I’ve followed Macrina Bakery on Instagram for the last year, constantly gawking over their feed of baked goods. Finally, I went to their Queen Anne location. My roommate picked out this fruit braid, and we talked about the equally unique and appealing texture of the pastry.
For under $5 you can get layers of ham, egg, provolone cheese, pesto, red pepper and avocado between two perfect sides of an in-house rosemary english muffin. In college, I dragged myself down to Railroad Avenue often on weekend mornings. My friend Lety orders two. Who could blame her?
Situated on a busy corner of Fremont is an unassuming bakery with two things: cake and espresso. We always say, you know they’re doing something right if they can stay open only serving cake and espresso. I find myself peering into their glass case often, trying to decide between one of the eight-or-so flavors. Generally I land on the white chocolate with strawberries. You may be thinking, white chocolate? Really? But it’s the greatest piece of cake I’ve had, and I don’t take that title lightly. This time, I branched out for a piece of German Chocolate. It lived up to my expectations.
After working at an event in downtown Seattle one day, I walked in the pouring rain to meet my dad at Miller’s Guild. I’m lackluster about red meat, so I had never been. I showed up sopping wet, but thankfully my dad was perched at the wooden bar in front of their open fire. The premise of Miller’s Guild is that they cook your meat of choice on an open flame where anyone in the restaurant can watch. I warmed up quickly. We picked out a Wagyu steak and a couple of starters to share. Every time one of the chefs tending the fire pulled out a steak to cook, my dad would make a throaty “Ohhhh” noise and follow it with, “Kody! Look at that big boy! What is that?” The guy would play along and tell him which cut of beef he was about to grill, and my dad would say, “Wow that looks so good. I guess I will see you tomorrow!”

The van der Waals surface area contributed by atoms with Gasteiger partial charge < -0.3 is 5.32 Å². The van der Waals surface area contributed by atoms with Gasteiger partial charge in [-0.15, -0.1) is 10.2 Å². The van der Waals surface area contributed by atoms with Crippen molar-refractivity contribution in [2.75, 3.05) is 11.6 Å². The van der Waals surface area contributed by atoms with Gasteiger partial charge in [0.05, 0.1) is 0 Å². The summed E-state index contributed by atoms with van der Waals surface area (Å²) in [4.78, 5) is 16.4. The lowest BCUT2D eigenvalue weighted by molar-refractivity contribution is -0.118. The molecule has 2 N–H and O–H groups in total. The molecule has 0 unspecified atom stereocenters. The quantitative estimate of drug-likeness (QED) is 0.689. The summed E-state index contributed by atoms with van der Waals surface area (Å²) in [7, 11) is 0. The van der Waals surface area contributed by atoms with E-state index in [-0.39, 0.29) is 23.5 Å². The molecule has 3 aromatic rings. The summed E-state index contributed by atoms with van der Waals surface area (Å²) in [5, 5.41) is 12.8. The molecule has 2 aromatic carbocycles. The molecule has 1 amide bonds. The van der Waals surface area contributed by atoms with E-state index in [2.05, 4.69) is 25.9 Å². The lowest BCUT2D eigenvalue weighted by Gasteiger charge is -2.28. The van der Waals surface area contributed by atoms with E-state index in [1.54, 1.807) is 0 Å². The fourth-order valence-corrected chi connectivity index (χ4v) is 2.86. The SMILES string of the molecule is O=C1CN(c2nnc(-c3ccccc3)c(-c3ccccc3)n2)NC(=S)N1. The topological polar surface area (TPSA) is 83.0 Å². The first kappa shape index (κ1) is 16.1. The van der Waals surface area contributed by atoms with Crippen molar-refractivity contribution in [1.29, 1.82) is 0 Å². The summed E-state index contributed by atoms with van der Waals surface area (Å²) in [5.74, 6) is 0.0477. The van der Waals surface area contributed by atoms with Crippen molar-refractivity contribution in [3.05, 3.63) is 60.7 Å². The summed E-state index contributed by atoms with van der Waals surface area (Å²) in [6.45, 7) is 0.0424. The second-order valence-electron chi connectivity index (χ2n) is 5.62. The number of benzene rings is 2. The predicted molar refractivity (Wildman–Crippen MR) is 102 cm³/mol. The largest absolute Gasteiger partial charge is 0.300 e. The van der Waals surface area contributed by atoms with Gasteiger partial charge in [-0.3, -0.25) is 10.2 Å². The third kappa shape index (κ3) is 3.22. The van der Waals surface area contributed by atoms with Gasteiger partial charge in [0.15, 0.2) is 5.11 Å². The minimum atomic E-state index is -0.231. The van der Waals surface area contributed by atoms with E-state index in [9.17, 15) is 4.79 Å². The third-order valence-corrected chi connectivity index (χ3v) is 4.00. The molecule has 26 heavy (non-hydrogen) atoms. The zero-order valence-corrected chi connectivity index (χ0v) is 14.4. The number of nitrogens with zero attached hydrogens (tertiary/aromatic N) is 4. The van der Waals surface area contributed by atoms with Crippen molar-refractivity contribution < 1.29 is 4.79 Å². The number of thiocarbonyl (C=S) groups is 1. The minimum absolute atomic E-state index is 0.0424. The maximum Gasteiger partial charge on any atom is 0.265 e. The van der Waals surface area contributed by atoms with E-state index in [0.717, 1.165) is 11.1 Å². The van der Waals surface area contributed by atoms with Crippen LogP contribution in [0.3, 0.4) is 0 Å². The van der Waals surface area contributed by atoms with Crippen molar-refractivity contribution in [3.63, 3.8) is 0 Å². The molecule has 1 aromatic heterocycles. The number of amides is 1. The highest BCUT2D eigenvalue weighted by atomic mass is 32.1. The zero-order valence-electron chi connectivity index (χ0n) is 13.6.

I will admit, the steak was exceptionally seasoned and cooked to a perfect ruby medium. We ate it with fried brussel sprouts and roasted garlic mashed potatoes. My dad already has plans to go back with a group of people and order one of the “big boys” we saw.
I would drive the 90 miles north to Bellingham just for one of the co-op’s ginger molasses cookies. They are always the right texture with a soft center and necessary crunch of sugar.
On my last trip to NYC, I helped celebrate a friend’s birthday at Prune. Everything in the city that Monday night was dark, so bright interior of Prune was refreshing. Almost as refreshing as the French 75 I ordered. We let Emily, the birthday lady, go nuts. She ordered most of the menu. We all had different favorites, whether it was the fried cheese curds, the chicken soup, the roasted cauliflower or the succotash. My favorite was the “Straw and Hay” pasta with chicken livers. I didn’t even know I liked chicken livers.
Tommy and I ventured to Ballard one Friday evening to finally eat at Molly Wizenberg’s Delancey. I had just read her book about opening the restaurant with her husband Brandon, and I had a hankering for pizza. The 45-minute wait was no problem because we took a seat at their bar next door, Essex, and sipped on Moscow Mules while nibbling roasted cauliflower toasts. The host called us over to the restaurant some time later and we had a wonderfully simple, yet flavorful, meal of salad, pizza and a chocolate chip cooking to finish.
Columbia City Bakery produces some of Seattle’s most sought-after bread. I sometimes visit the storefront and get coffee and a treat like this stone fruit danish.
What makes this salad most special is the cracker-thin piece of bread, which is toasted with herbs and cheese in place of croutons.